Namespaced helpers for git branches29 Mar 2015
git everyday and I often need to switch between branches, create one
when I start a feature, then delete it afterwards. I need to know which branch
I'm currently in, and the list of all available branches.
The bare git commands to do all that are not the easiest to remember.
Sometimes you have to call
git branch, sometimes it's
git checkout or
I've created a bunch of aliases to prevent me from having to remember the exact
commands, and abstracting them under a
git branch-* namespace. I now simply
need to type
git branch-list to list all my branches,
git branch-delete foo
to delete the
foo branch or
git branch-exists bar to check if the
Quick note about aliases
You can create aliases in two different ways. Either you create a new entry in
~/.gitconfig file under the
[alias] section, or you create a new
script file in your
$PATH whith a name starting with
git-. By creating
git-foo script, you can invoke it by running
git foo automatically.
I've opted for the second approach as it makes writing non-trivial scripts easier, and it gives an easy access to potential arguments. Also note that all git scripts are run from your git root.
Display all the branches
This one is easy and git provides an easy way to call it. It will display
a list of all the local branches, and the current one will be prefixed with
$ git branch-list * develop master release
#!/usr/bin/env bash # git-branch-list git branch $@
Note that we pass the
$@ to the initial call to allow passing optional
--all to also get remote branches).
What is the current branch ?
Instead of displaying the whole list of all available branches, you might simply need to know what the current branch is.
$ git branch-current develop
#!/usr/bin/env bash # git branch-current git rev-parse --abbrev-ref HEAD 2>/dev/null
This one is a little trickier. To get the name of the current branch, we need
to ask git the unambiguous name of the current
HEAD, which happens to be the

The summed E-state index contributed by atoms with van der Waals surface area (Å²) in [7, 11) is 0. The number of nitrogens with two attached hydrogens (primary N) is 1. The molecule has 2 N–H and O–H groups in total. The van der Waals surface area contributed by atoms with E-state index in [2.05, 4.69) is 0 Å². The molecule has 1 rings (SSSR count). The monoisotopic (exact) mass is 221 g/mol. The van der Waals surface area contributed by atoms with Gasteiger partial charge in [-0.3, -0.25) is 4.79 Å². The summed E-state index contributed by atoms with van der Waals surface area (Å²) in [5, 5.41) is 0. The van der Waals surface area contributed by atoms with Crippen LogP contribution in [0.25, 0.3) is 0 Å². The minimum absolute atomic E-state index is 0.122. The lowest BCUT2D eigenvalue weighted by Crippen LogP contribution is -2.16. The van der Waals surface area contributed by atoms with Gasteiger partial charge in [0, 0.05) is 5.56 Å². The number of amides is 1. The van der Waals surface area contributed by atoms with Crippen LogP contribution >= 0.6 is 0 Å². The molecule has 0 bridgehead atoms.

name of the current branch. Note that in detached head mode, this command will
Does the branch
foo exists ?
Git also provides a top-level command to get this information. This will return
an exit code of
0 if the branch exists,
$ git branch-exists foo $ echo $? 1 $ git branch-exists master $ echo $? 0
#!/usr/bin/env bash # git-branch-exists git show-branch $1 &>/dev/null
Note that we simply pass the name of the branch to test as the
and hide any output the command might create. I suggest you configure your
terminal prompt so you can easily see if the last command was a success or not.
There are two ways to create branches in git. Either simply creating it and staying on your current one, or creating one and switching to it. I've decided that my alias should do the second command, because more often than not, when I need to create a new branch, I also need to switch to it.
$ git branch-create foo Switched to a new branch 'foo'
#!/usr/bin/env bash # git-branch-create git checkout -b $1
This one is easy too, we've simply aliased
git branch-create to the
checkout -b we're used to call.
Deleting the local
We're talking here about deleting a local branch. We'll see how to delete a remote branch in the next part.
$ git branch-delete foo Deleted branch foo (was 05d51b4).
#!/usr/bin/env bash # git branch-delete git branch -D $1
This one is pretty easy too, we've simply aliased
git branch-delete to
Deleting the remote
Now we want to delete the
foo branch from the remote.
$ git branch-remove-remote foo To firstname.lastname@example.org:user/repo - [deleted] foo
#!/usr/bin/env bash # git branch-remove-remote git push origin --delete $1
This version of the alias is pretty simple and only allows deleting branches
origin. If you want to be able to delete branches from other remotes,
have a look at the complete script I'm using.
What I really like about those aliases is how they add consistency to the git
command. Instead of using
git show-branch or
git branch for
commands that deals with branches, we've adding a namespace and we're now only
using command that starts with
git branch-. If you have git command
autocompletion, this makes using them much much pleasant.
I have aliases to do the same kind of things for tags and remotes, but I'll detail them in a future post.
Tags : #git
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